Surviving Miscarriage

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Surviving Miscarriage

                                    for Duston

At six weeks you held on

even as your companions

let go the little notches they’d made –

like rock climbers on a slippery cliff

they stuck their crampons into ice,

breathing the liquid air, despairing

even as the face of the wall

gave way, and they fell 

down the path they’d come,

an avalanche of blood behind them.

You tightened your grip,

your cells, even then, knowing

what it took, 

the blood you wouldn’t need

sliding past. The cramps

lasted an hour or so,

and then we could hear your heart again

inside the emptier space.

Now the stars belonged only to you,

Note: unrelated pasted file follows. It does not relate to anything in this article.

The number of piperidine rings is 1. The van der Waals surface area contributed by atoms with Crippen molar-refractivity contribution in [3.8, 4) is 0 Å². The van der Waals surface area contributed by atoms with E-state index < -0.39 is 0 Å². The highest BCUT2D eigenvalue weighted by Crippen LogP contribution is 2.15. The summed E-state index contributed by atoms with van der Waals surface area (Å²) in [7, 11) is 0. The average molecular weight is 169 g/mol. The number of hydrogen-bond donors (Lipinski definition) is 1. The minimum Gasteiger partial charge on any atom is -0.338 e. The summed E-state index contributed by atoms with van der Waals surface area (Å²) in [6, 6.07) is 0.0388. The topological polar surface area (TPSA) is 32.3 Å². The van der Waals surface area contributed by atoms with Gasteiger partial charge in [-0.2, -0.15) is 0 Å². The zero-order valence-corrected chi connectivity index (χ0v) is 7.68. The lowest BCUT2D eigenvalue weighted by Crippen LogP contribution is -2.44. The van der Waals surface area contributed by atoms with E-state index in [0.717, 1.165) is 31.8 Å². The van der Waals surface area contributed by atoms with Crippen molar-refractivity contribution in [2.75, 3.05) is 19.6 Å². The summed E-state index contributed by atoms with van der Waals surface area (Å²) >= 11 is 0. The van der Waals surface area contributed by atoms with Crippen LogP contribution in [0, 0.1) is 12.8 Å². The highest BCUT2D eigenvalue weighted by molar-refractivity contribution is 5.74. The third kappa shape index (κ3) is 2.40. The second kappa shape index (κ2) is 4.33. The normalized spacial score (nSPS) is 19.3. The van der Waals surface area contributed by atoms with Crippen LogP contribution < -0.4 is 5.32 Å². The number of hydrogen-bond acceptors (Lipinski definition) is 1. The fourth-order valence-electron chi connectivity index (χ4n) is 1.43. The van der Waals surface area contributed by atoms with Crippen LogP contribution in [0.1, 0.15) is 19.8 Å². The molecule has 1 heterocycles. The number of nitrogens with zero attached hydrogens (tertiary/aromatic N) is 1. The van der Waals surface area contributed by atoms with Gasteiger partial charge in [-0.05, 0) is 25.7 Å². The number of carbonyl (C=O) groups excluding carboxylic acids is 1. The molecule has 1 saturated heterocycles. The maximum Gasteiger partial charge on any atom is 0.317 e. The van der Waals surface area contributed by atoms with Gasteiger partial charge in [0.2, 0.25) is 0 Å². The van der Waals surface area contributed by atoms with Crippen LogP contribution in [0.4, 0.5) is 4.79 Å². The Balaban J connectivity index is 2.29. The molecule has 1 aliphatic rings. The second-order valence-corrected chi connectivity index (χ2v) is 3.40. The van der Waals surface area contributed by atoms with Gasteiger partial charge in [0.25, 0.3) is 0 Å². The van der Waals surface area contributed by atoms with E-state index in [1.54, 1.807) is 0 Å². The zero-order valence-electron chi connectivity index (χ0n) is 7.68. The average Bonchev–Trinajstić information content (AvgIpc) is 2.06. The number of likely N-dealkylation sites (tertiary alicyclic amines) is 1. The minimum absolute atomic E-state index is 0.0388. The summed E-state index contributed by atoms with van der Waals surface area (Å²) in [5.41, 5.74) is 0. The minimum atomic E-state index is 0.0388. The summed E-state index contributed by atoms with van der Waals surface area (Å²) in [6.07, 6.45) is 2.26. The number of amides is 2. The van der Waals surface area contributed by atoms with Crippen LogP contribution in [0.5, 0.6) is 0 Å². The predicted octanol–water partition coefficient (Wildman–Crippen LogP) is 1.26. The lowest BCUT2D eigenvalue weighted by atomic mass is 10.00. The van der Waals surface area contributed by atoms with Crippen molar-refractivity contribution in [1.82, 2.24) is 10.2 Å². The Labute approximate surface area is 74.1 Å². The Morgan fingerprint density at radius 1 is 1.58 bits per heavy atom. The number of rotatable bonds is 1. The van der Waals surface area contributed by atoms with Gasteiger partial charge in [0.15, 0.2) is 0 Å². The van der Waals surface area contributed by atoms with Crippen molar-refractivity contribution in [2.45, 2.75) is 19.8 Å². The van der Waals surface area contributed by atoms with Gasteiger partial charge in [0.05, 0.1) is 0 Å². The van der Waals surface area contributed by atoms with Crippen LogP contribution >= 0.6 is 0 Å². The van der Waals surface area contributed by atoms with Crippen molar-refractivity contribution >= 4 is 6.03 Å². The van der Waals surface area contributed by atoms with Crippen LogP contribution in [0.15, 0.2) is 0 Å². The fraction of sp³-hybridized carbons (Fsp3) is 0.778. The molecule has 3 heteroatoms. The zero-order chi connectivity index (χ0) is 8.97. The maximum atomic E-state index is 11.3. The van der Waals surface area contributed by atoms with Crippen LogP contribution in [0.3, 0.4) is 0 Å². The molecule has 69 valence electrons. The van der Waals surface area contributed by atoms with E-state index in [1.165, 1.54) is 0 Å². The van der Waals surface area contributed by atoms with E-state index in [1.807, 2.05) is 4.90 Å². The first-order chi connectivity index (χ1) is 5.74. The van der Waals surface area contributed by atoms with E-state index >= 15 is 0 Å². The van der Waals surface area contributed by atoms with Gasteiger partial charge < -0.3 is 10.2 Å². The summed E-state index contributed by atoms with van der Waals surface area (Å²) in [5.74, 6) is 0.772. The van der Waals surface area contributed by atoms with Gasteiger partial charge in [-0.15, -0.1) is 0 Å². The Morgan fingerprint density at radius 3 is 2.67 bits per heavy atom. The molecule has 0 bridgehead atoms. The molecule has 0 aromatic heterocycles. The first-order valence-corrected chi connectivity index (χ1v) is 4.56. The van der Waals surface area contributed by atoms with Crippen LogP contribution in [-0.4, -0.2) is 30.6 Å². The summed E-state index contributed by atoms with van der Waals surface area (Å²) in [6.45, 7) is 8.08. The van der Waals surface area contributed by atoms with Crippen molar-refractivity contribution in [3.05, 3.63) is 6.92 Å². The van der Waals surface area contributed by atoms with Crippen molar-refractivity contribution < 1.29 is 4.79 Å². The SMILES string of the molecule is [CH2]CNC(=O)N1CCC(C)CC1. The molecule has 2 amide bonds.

the woman in whose womb you slept

entirely yours.

They had climbed nearly to the summit,

your fraternal twins,

they had traveled without words,

crippled in ways we’ll never know.

While we waited safely at sea level,

you buried yourself stubbornly

against the precipice,

your yolk sac intact, everything

for the journey secured.

This poem was originally published in her new book  “A Slight Thing, Happiness.”

It is now available for preorder.

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